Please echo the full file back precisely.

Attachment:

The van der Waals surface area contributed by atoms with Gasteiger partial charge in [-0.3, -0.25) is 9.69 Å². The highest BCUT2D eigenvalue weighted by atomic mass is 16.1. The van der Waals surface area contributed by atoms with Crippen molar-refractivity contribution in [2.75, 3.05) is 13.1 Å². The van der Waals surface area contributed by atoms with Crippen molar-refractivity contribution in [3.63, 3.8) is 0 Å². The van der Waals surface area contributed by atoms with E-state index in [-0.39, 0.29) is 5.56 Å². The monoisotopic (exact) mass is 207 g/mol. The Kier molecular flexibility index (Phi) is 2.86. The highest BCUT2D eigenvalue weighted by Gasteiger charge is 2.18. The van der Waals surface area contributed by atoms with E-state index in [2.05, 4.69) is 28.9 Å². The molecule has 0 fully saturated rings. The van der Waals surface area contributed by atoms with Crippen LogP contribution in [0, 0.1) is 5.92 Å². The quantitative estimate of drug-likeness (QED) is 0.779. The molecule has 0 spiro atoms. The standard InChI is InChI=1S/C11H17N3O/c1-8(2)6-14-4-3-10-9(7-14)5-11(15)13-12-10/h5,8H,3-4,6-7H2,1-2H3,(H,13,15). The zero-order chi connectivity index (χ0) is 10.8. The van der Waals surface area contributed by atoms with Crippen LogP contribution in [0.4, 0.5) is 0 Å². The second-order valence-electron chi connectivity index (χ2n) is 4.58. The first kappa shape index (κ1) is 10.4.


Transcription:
The van der Waals surface area contributed by atoms with Gasteiger partial charge in [-0.3, -0.25) is 9.69 Å². The highest BCUT2D eigenvalue weighted by atomic mass is 16.1. The van der Waals surface area contributed by atoms with Crippen molar-refractivity contribution in [2.75, 3.05) is 13.1 Å². The van der Waals surface area contributed by atoms with Crippen molar-refractivity contribution in [3.63, 3.8) is 0 Å². The van der Waals surface area contributed by atoms with E-state index in [-0.39, 0.29) is 5.56 Å². The monoisotopic (exact) mass is 207 g/mol. The Kier molecular flexibility index (Phi) is 2.86. The highest BCUT2D eigenvalue weighted by Gasteiger charge is 2.18. The van der Waals surface area contributed by atoms with E-state index in [2.05, 4.69) is 28.9 Å². The molecule has 0 fully saturated rings. The van der Waals surface area contributed by atoms with Crippen LogP contribution in [0, 0.1) is 5.92 Å². The quantitative estimate of drug-likeness (QED) is 0.779. The molecule has 0 spiro atoms. The standard InChI is InChI=1S/C11H17N3O/c1-8(2)6-14-4-3-10-9(7-14)5-11(15)13-12-10/h5,8H,3-4,6-7H2,1-2H3,(H,13,15). The zero-order chi connectivity index (χ0) is 10.8. The van der Waals surface area contributed by atoms with Crippen LogP contribution in [0.4, 0.5) is 0 Å². The second-order valence-electron chi connectivity index (χ2n) is 4.58. The first kappa shape index (κ1) is 10.4.